LANSING — Members of the Washtenaw County delegation – Democratic Floor Leader David Rutledge (D-Superior Township) and state Representatives Gretchen Driskell (D-Saline), Jeff Irwin (D-Ann Arbor) andAdam F. Zemke (D-Ann Arbor) – are calling on legislative Republicans to return to Lansing so that lawmakers can find a solution to Michigan’s crumbling infrastructure.
“What we’ve seen here is a failure of leadership,” Rutledge said. “Michigan drivers are saying loud and clear that they want a plan to repair our roads and bridges, and my colleagues and I now join them in saying, ‘Take a vote, not a vacation.’”
Last month, the House passed a series of bills that raised a portion of the roughly $1 billion more a year necessary to fund repairs to Michigan’s transportation system. Republicans in the Senate didn’t have the votes for this plan or one of their own. Rather than stay to find a solution, they decided to start their summer break.
“The legislation that passed the House wasn’t perfect, but it was a start,” Driskell said. “We all use these roads, and Michigan drivers are ready to pay their fair share to fix them. We are ready to work with the other side to find a solution. Hopefully, we can start by helping them find their political will.”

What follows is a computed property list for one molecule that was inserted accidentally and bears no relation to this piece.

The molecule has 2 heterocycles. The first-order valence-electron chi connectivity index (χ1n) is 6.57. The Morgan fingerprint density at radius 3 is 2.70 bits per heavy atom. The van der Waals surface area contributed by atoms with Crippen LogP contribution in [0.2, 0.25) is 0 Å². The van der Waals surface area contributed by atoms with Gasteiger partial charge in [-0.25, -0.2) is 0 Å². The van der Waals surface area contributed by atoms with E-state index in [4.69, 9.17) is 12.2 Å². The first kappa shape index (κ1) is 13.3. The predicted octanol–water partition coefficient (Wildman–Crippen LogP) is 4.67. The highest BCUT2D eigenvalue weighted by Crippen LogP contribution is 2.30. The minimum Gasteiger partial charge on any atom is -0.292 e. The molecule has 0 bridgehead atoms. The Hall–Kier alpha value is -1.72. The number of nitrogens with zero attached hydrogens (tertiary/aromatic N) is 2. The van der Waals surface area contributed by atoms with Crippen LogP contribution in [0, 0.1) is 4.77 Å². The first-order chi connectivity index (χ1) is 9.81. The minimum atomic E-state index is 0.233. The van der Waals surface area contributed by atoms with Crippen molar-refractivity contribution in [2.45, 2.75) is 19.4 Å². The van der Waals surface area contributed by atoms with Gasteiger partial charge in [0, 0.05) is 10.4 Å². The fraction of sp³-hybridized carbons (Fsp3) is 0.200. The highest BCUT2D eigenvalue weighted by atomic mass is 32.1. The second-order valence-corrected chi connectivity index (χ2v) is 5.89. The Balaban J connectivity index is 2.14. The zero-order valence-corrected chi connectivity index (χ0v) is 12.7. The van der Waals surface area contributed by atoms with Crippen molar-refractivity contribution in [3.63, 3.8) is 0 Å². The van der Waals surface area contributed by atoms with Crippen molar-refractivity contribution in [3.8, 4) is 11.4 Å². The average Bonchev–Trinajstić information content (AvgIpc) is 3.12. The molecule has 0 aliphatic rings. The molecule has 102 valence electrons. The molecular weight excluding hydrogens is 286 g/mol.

When it became clear that the Senate wasn’t going to find agreement on a road funding package, Republicans in the House moved to adjourn for the summer. Democrats opposed the motion, but they were outvoted.
“My Democratic colleagues and I are ready, willing and able to sit down and find a solution to our dangerously crumbling roads, but there’s only so much the minority party can do,” Irwin said. “Unfortunately, too many Republicans have promised to never raise taxes, no matter how much it will cost to let our roads crumble. That’s why Republican leaders are tied in knots, opting to hit the campaign trail rather than hammer out a compromise.”
With the Legislature adjourned until the fall, lawmakers missed increasing road funding during peak construction season. Michigan families will be forced to contend with pockmarked roads and crumbling bridges as they drive to work or take a trip, and businesses will have a harder time moving their goods to market.
“This is a problem that affects everyone in Michigan, and that’s why we’re calling on all the members of the Legislature to come back to Lansing to find a solution,” Zemke said. “Our constituents sent us here to confront the issues facing them, and it’s our job to come together reach an agreement to fix our roads.”